%Gallery-155001%The Devil’s Rope Museum on Route 66 in McLean, Texas, has a huge collection of barbed wire. The original design inspired countless variants and supposed improvements. Also, thefts of barbed wire led manufacturers to design specific wires for large companies and ranches. Hundreds of these variants are on display, as well as art created from barbed wire and a room devoted to the history of Route 66.

Over in LaCrosse, Kansas, there’s the Kansas Barbed Wire Museum, which has more than 2,000 varieties of wire as well as wire-making tools and displays of barbed wire being used in peace and at war. It’s the headquarters of the Antique Barbed Wire Society, one of several societies of collectors and historians. Yes, there are collectors for everything, and with so many variants of wire and so much history for each one, the hobby has attracted some devoted followers.

Lots of historical societies and pioneer museums have small displays of barbed wire, so the next time you pass one on the highway, stop by and check it out. Just remember: look, but don’t touch!

[Image courtesy Coyote Grafix via flickr]

10,000 Toy Soldiers March On English Town

toy soldiers
A new museum dedicated to toy soldiers has opened in Silloth in northern England. Soldiers in Silloth opens today and houses the massive collection of local enthusiast Tim Barker.

Barker’s personal army, which numbers some 10,000 diminutive warriors, includes early lead examples and the more modern green plastic guys. The centerpiece is a large diorama (battle scene) of Waterloo. There are other dioramas of the Old West and Hadrian’s Wall, which terminates not far from Silloth. Check out their online gallery to see more.

While the museum is now open, the organization is calling for funds and volunteers. It’s strange to think a type of toy that was ubiquitous when I was a kid back in the ’70s now requires a museum. Most kids don’t seem to play with toy soldiers anymore. Many modeling companies have gone out of business or have stopped mass production and are now catering to collectors and war gamers. The owner of one toyshop where I get models for my kid says he hardly ever sells model soldiers to children anymore.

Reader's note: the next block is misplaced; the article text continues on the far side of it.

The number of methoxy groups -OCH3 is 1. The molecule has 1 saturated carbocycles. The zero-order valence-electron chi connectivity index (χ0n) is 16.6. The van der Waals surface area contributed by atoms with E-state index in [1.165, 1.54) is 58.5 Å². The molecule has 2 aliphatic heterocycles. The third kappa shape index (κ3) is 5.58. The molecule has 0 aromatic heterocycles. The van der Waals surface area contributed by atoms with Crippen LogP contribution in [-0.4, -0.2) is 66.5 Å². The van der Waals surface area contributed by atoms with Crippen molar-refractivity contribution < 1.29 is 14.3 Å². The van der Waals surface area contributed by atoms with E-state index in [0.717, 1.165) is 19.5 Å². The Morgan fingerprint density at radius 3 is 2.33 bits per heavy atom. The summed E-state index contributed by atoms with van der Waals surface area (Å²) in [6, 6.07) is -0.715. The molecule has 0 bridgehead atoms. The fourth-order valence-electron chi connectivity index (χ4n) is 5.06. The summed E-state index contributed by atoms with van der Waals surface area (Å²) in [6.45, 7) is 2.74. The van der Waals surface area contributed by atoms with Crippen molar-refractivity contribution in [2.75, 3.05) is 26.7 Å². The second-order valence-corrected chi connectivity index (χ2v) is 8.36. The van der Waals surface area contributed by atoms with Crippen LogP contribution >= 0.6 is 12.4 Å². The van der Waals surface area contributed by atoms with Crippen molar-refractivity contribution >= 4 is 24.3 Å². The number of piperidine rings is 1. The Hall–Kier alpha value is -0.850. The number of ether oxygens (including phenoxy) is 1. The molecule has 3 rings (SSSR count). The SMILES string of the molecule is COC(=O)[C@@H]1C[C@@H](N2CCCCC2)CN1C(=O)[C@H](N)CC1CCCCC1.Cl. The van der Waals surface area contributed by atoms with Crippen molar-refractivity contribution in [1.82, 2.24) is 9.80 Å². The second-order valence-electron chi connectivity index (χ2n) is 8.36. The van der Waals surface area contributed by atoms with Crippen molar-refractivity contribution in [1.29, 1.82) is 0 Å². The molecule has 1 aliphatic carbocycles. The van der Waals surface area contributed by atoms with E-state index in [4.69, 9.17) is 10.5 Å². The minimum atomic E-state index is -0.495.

It appears that toy soldiers are increasingly becoming museum pieces. There are large collections at the Army Museum in London, the War Museum in Paris and the Tin Soldier Museum in Valencia.

Silloth is a major tourist destination in northwestern England. There’s some beautiful coastline and countryside nearby, plenty of fishing and camping opportunities and several annual events, including the popular and family-friendly Solway Music Festival (Solfest).

[Photo courtesy J.C. Butler.]

Postcrossing celebrates five years of postcard revolution

There’s something very special about sending or receiving a postcard. It’s one of the simple joys of travel, yet in the age of email, Skype, and social networking, you’d think the old-fashioned postcard would have become a thing of the past.

It hasn’t. Thanks to Postcrossing, a postcard trading organization, postcards are undergoing a revival. Postcrossing turns five years old this week and in that short time it has racked up some staggering statistics–more than 4.7 million postcards have been sent by more than 190,000 members to about 200 countries. Those postcards have logged 25,771,990,953 km. That’s 643,093 laps around the world!

One odd aspect of Postcrossing is that most correspondents are complete strangers. Postcrossing wants to start a “postcard revolution” by getting people to start sending more postcards, not just to their friends and family, but to random fans around the world.

Postcrossing is free to join. Members put their address into a secure database. When you request to send a card, another member’s address is sent to you. Once your card is received and registered, you’re next in line to get a card from another stranger! It’s a lot of fun and a good way to spread international friendship and teach geography to your kids. I and at least one other Gadling blogger are Postcrossing members. So if you’re tired of only receiving junk mail in your mailbox, give Postcrossing a try.

In case you’re wondering, this is the mailbox just outside the post office in Harar, Ethiopia. That’s the left arm of yours truly sending some cards to my son and some fellow Postcrossing members.